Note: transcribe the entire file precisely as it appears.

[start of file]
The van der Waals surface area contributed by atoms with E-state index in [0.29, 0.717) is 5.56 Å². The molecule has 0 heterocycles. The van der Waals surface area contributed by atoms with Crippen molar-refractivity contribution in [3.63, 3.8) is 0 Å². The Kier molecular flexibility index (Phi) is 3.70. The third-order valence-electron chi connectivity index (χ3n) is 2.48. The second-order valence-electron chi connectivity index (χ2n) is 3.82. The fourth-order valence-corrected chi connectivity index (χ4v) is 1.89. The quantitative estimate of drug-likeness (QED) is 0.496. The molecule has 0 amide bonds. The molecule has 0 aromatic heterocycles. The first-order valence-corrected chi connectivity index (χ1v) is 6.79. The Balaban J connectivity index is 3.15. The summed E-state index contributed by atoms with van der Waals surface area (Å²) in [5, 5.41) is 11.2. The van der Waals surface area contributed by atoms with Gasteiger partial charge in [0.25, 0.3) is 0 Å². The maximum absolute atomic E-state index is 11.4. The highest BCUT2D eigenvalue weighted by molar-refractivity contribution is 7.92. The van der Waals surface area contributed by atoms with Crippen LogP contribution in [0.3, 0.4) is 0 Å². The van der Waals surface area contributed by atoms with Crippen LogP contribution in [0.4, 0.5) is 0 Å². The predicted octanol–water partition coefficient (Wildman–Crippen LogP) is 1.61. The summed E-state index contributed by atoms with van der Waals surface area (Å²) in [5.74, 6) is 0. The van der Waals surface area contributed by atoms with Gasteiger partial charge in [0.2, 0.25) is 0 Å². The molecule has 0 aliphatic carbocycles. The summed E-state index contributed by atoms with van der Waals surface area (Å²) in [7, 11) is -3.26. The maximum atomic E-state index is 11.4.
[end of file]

The van der Waals surface area contributed by atoms with E-state index in [0.29, 0.717) is 5.56 Å². The molecule has 0 heterocycles. The van der Waals surface area contributed by atoms with Crippen molar-refractivity contribution in [3.63, 3.8) is 0 Å². The Kier molecular flexibility index (Phi) is 3.70. The third-order valence-electron chi connectivity index (χ3n) is 2.48. The second-order valence-electron chi connectivity index (χ2n) is 3.82. The fourth-order valence-corrected chi connectivity index (χ4v) is 1.89. The quantitative estimate of drug-likeness (QED) is 0.496. The molecule has 0 amide bonds. The molecule has 0 aromatic heterocycles. The first-order valence-corrected chi connectivity index (χ1v) is 6.79. The Balaban J connectivity index is 3.15. The summed E-state index contributed by atoms with van der Waals surface area (Å²) in [5, 5.41) is 11.2. The van der Waals surface area contributed by atoms with Gasteiger partial charge in [0.25, 0.3) is 0 Å². The maximum absolute atomic E-state index is 11.4. The highest BCUT2D eigenvalue weighted by molar-refractivity contribution is 7.92. The van der Waals surface area contributed by atoms with Crippen LogP contribution in [0.3, 0.4) is 0 Å². The van der Waals surface area contributed by atoms with Crippen LogP contribution in [0.4, 0.5) is 0 Å². The predicted octanol–water partition coefficient (Wildman–Crippen LogP) is 1.61. The summed E-state index contributed by atoms with van der Waals surface area (Å²) in [5.74, 6) is 0. The van der Waals surface area contributed by atoms with Gasteiger partial charge in [0.2, 0.25) is 0 Å². The molecule has 0 aliphatic carbocycles. The summed E-state index contributed by atoms with van der Waals surface area (Å²) in [7, 11) is -3.26. The maximum atomic E-state index is 11.4.